The Symphony No. 2/4, of Antonín Dvorák has an opus number even though it really was not published until 1959; the 24-year-old Dvorák reportedly had to abandon the manuscript at the bindery due to lack of funds. It's one of Dvorák's least-often-performed works, and it's a bit surprising to find a new recording on the major Warner Classics label. As it happens, the veteran (76 years old when the album was released in 2013) and independent-minded Uruguayan conductor José Serebrier makes a fine case for the piece, recorded with the Bournemouth Symphony Orchestra as part of a planned set of Dvorák's symphonies. It is a sprawling work, no doubt, even after the cuts to which Dvorák later subjected it, and it often sounds more like Wagner than like Dvorák's model Brahms. There are few feet-tapping Czech rhythms, too. Yet everywhere there is a sense of a young mind trying to bring form to a vast canvas. Sample the Scherzo (track 6), where the usual dance rhythms are preceded by a harmonically mysterious introduction whose threads are picked up as the movement proceeds. The whole thing requires a real spirit of enthusiasm to bring off, and here Serebrier and the Bournemouth players succeed with a lively, urgent forward arc. In the three Slavonic Dances that open the album, the Bournemouth is not in the smooth league of Europe's top orchestras, but those who love Dvorák will find his distinctive voice at many places in this sizable work, and it even seems possible that other conductors may find themselves guided anew to it by one of the 20th century's greats.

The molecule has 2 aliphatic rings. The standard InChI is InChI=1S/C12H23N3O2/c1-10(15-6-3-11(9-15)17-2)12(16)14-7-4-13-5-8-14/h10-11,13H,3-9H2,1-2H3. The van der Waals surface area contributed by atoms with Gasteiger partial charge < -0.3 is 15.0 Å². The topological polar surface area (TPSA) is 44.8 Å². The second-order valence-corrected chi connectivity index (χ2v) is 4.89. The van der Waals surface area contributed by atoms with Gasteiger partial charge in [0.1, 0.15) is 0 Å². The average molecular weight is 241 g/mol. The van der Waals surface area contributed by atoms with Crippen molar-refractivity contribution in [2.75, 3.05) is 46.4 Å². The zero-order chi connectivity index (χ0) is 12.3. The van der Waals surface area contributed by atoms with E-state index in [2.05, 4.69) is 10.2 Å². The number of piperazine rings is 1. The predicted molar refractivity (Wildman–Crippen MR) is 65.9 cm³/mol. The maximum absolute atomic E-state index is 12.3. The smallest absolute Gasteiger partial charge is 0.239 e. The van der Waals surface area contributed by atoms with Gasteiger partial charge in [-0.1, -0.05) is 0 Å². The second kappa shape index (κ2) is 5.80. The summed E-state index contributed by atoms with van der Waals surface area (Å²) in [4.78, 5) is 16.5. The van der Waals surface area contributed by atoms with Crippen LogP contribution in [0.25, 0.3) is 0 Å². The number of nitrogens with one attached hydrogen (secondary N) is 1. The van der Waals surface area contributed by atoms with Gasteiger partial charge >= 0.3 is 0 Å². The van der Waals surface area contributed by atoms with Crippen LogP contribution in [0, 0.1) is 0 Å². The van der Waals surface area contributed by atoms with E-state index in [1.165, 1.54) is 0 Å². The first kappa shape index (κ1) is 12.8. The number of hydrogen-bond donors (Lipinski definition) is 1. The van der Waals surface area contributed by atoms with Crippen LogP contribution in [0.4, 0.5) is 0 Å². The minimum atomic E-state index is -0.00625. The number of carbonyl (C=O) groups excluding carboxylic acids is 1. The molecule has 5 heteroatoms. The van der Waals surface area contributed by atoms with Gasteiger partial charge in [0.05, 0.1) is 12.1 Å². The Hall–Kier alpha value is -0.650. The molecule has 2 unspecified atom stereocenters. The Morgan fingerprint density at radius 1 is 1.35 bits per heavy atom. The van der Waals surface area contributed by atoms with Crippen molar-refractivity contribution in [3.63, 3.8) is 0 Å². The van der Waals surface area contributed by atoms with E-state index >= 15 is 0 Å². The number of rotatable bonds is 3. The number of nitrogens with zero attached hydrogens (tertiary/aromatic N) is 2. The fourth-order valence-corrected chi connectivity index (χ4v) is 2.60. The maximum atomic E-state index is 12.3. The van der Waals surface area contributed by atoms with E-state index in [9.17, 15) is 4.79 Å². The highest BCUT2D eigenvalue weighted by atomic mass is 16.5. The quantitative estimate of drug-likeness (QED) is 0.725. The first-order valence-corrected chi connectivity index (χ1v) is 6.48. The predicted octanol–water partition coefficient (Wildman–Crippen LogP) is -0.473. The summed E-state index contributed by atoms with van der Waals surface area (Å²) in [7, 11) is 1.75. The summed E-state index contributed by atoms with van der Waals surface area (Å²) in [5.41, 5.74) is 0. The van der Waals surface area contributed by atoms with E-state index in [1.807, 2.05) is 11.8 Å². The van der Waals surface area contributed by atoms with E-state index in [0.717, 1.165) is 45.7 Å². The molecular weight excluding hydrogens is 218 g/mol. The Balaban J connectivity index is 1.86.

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AllMusic Review by James Manheim
|Symphony No. 2 in B flat major, Op. 4, B12|